Observations on life

National Snapshot: Poverty Among Women & Families, 2014 – NWLC

Is there a lesson in all this? Is there a key to focusing on the poverty problem? What, if anything,  do these numbers tell us about a strong family unit?

Single Mothers and Children, 2014

More than 15.5 million children lived in poverty in 2014, more than two out of five of whom (43.8 percent) lived in extreme poverty. More than one in five (21.1 percent) children were poor.

Poverty rates were particularly high, at more than one in three, for black (37.1 percent) and Native American (35.3 percent) children, and more than three in ten for Hispanic (31.9 percent) and foreign-born (31.1 percent) children.

The poverty rate was 14.0 percent for Asian American children and 12.3 percent for white, non-Hispanic children. The poverty rate for female-headed families with children was 39.8 percent, compared to 22.0 percent for male-headed families with children, and 8.2 percent for families with children headed by a married couple.

Nearly half of black female-headed families with children (45.6 percent), Hispanic female-headed families with children (46.3 percent), foreign-born female-headed families with children (44.8 percent), and more than half of Native American female headed families with children (56.9 percent) were poor.

The poverty rate was 32.0 percent for white, non-Hispanic female-headed families with children and 28.9 percent for Asian American female-headed families with children.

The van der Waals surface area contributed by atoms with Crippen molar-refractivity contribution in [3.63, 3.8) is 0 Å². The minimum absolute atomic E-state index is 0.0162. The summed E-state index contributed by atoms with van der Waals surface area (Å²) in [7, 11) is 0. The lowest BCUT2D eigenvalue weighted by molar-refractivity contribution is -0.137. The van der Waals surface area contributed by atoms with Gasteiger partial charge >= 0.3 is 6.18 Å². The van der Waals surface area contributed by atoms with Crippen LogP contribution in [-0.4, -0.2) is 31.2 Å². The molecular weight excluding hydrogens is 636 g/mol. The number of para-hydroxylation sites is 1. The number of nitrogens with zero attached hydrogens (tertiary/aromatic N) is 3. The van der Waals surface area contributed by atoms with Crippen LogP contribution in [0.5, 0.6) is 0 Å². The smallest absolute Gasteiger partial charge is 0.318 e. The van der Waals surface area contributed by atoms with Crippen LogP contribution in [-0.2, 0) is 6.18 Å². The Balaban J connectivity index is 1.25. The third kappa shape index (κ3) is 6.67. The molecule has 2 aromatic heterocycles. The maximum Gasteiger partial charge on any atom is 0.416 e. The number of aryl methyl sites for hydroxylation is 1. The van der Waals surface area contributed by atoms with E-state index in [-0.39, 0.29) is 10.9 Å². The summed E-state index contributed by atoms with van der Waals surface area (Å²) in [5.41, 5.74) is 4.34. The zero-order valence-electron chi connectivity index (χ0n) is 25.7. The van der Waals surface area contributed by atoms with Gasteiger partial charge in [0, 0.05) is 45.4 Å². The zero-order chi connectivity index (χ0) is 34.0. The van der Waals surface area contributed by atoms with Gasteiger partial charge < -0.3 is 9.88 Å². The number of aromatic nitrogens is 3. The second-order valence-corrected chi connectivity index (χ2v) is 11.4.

Over half of all poor children (56.7 percent) lived in families headed by women. Nearly 666,000 single women with children (14.0 percent) who worked full time, year round in 2014 lived in poverty.

Source: National Snapshot: Poverty Among Women & Families, 2014 – NWLC


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3 replies »

  1. I agree with the above two comments but I also believe the NWLC (National Women’s Law Center) and the Census Bureau whose numbers are used, are wrong about the so-called poverty rate. These statistics are wrong, as are the official unemployment statistics.

    There are plenty of sources from respected economists for believing so, here are only two:


    Men Not Working, by Nicholas Eberstadt, recently published.


  2. There is no doubt that a single woman has problems raising a family alone. I also think that the study points out many areas where public funds could be used for education, job training, prevention, and child care. But the title states “families” so where are the dads? Are they in jail or do they just don’t care. Without the whole picture you’ll never solve the problem. You also cannot stop some people from making bad choices short of sterilization. We often blame just the women for the bad choice since she is left to raise the children but somebody else also made a bad choice and should be held accountable too. Where are the dads?


    • Exactly the point. Where are the dads. It’s pretty clear that single women households contribute to poverty, especially for the children. How much of our poverty is due to poor choices by individuals?


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